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About Trashigang
Trashigang town: old and vulnerable
Trashigang town, one of the oldest urban centres in eastern part of the country, is not new to natural disasters.

The Mithridrang stream that flows through the town has flooded on several occasions in the past and caused large-scale destruction of property.

Huge boulders perched on the bare cliffs overlooking the town threaten to roll down anytime and there have been incidents where a loose boulder has crashed into the cluster of houses below.

But the recent fire incident in which the living quarters and belongings of 15 families were burnt to the ground has residents talking of how vulnerable the town is to flames. Trashigang town is mostly made up of traditional wooden structures that are crammed together in the little available space.

"Until now we had other disasters to worry about," said 27-year old Dorji, who grew up in the town. "But with houses getting older fire is a real threat. It could eat up the entire town in one go."

Though the cause of the fire is still not known, Trashigang dzongda Minjur Dorji said that old fragile wires in the house may have caused the fire. "Besides being one of the oldest towns, Trashigang was also one of the first few towns to be electrified in the early seventies," he said. "And since then, most of the house owners have not changed the electric wiring."

The last fire incident in the town happened in 2002 when a house near the bus station was burnt down by a blasting gas cylinder.

Trashigang Town
Since 2006 the dzongkhag had encouraged private builders to construct concrete buildings. "We have no other options," said the dzongda. "Besides, the builders have realised that building concrete structures are much cheaper and convenient whereas timber is difficult to obtain and is more expensive."

According to the dzongkhag municipal office the 138-acre town, excluding the extensions, consists of 119 permanent buildings including government buildings, 32 semi permanent houses and 35 hutments.

"Of these structures, more than 90 percent are old traditional houses," said the municipal engineer.

In the core town area there are five one-storey traditional buildings, 25 two-storey and 20 three-storey traditional buildings. The town has only six concrete private and the government buildings.

The engineer said that the houses which were very close to each other, were also built from materials that could easily catch fire. "The municipal office has constantly reminded house owners to change wiring but not one has done so," she said, adding that electric wires were also supplied to some of the houses.

According to the Bhutan Building rules every house should have fire extinguishers, but it was noticed that only a few had them despite it being made mandatory by the municipality. And among those who had it most did not know how to use it.

The town has proposals to increase the number of fire hydrants in the town area. "We have three fire hydrants in the dzong area, upper and the lower market, we need to have few more in the residential areas," said the engineer. In the dzong area buckets filled with water are kept ready 24 hours.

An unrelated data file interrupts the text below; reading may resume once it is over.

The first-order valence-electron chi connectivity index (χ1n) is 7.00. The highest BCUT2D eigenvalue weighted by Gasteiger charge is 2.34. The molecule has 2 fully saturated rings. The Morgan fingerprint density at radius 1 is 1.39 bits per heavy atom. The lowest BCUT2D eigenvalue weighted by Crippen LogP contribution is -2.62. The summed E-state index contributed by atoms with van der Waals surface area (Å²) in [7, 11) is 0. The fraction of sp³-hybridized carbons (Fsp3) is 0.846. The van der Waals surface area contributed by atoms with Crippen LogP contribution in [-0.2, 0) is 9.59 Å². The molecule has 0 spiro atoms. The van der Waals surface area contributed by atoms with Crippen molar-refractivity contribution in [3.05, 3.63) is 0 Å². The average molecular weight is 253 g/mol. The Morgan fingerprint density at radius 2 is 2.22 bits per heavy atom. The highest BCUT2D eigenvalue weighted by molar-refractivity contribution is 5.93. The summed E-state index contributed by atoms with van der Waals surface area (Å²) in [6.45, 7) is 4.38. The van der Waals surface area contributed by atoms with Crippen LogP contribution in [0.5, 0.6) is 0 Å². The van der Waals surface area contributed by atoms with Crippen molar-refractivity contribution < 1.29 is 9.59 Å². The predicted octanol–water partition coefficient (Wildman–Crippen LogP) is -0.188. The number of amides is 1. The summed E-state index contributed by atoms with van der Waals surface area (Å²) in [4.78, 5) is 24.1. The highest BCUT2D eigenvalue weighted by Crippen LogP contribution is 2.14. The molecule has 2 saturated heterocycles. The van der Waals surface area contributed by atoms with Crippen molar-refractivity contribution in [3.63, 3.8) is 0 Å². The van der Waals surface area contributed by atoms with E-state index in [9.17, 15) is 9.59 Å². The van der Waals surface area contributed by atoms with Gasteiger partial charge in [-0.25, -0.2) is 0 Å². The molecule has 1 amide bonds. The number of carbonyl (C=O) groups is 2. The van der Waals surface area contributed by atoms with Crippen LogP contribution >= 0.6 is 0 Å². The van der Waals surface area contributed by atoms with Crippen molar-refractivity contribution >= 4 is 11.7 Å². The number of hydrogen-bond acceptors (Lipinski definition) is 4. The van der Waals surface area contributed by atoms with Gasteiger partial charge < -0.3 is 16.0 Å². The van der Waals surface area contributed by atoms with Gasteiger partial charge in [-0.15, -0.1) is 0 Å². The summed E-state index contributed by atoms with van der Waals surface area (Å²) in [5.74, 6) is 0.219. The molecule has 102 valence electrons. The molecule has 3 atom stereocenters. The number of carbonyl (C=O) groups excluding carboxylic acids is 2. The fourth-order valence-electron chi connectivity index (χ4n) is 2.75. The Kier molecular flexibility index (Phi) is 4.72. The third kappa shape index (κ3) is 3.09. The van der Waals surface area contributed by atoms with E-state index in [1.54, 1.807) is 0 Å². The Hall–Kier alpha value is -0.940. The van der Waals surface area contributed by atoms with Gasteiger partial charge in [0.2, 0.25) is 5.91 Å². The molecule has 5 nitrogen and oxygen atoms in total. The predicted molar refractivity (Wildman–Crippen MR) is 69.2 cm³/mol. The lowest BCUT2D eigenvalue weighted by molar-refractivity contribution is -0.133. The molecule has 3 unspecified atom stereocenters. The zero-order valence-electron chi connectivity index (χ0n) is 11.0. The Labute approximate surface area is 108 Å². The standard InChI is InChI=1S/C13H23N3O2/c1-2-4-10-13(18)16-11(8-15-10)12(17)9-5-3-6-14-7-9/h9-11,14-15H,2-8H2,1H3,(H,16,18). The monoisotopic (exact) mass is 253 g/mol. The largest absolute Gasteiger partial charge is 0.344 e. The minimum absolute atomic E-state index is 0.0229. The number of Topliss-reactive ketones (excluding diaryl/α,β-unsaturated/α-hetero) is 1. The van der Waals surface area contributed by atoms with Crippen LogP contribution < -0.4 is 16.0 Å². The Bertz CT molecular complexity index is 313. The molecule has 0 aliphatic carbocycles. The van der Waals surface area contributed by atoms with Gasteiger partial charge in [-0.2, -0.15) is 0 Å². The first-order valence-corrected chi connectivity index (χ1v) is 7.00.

However, dzongda Minjur Dorji said that the dzongkhag had only one fire-fighting engine, which was not sufficient considering the size of the town and its population.

A spokesperson for the Royal Bhutan Police said that police personnel were taught fire fighting drills to supplement the fire department but lacked professional training or equipment.

The much talked about plan to shift the entire town to a new location appears to have fallen through. Dzongda Minjur Dorji said that it would be impossible to relocate the town. "We have the dzongkhag administration, the rabdey, school, hospital and the necessary infrastructure here," he said.

Chief town planner Megraj Adhikari said that there were no such plans and the town would remain in the present location. But the town would be extended upward towards a village called Melphay. "Considering the physical constrains of the present town selective construction would be allowed which does not promote a high density town," he said.

The extension and completion of living quarters under the urban housing plan is expected to ease the housing crunch and major facelift work is also being carried out with support from DANIDA and the government to improve water supply, lighting, sewerage, riverbank retention walls and drainage systems. The dzongkhag is also prioritising the need for parking space and proper garbage disposal.

With the watershed management and flood prevention works underway dzongkhag officials said the problem of flashfloods and shooting boulders should stabilise. Additional preventive works would be carried out by constructing chain links.

Megraj Adhikari said that the beauty of Trashigang town was the traditional architecture of the houses and any attempt to change it would spoil its beauty. "While fire within a house can be prevented by using proper quality materials, it is up to people to prevent fire from external sources," he said. "It is also a general observation that traditional houses withstood earthquakes better than concrete buildings."

Only about 10 houses in the entire town were insured against fire hazards and these were houses that had loans with financial institutions.

Given the situation, fires could be the biggest threat to the oldest town in eastern Bhutan.

Contributed by Kesang Dema, Kuensel, Bhutan's National Newspaper 2007
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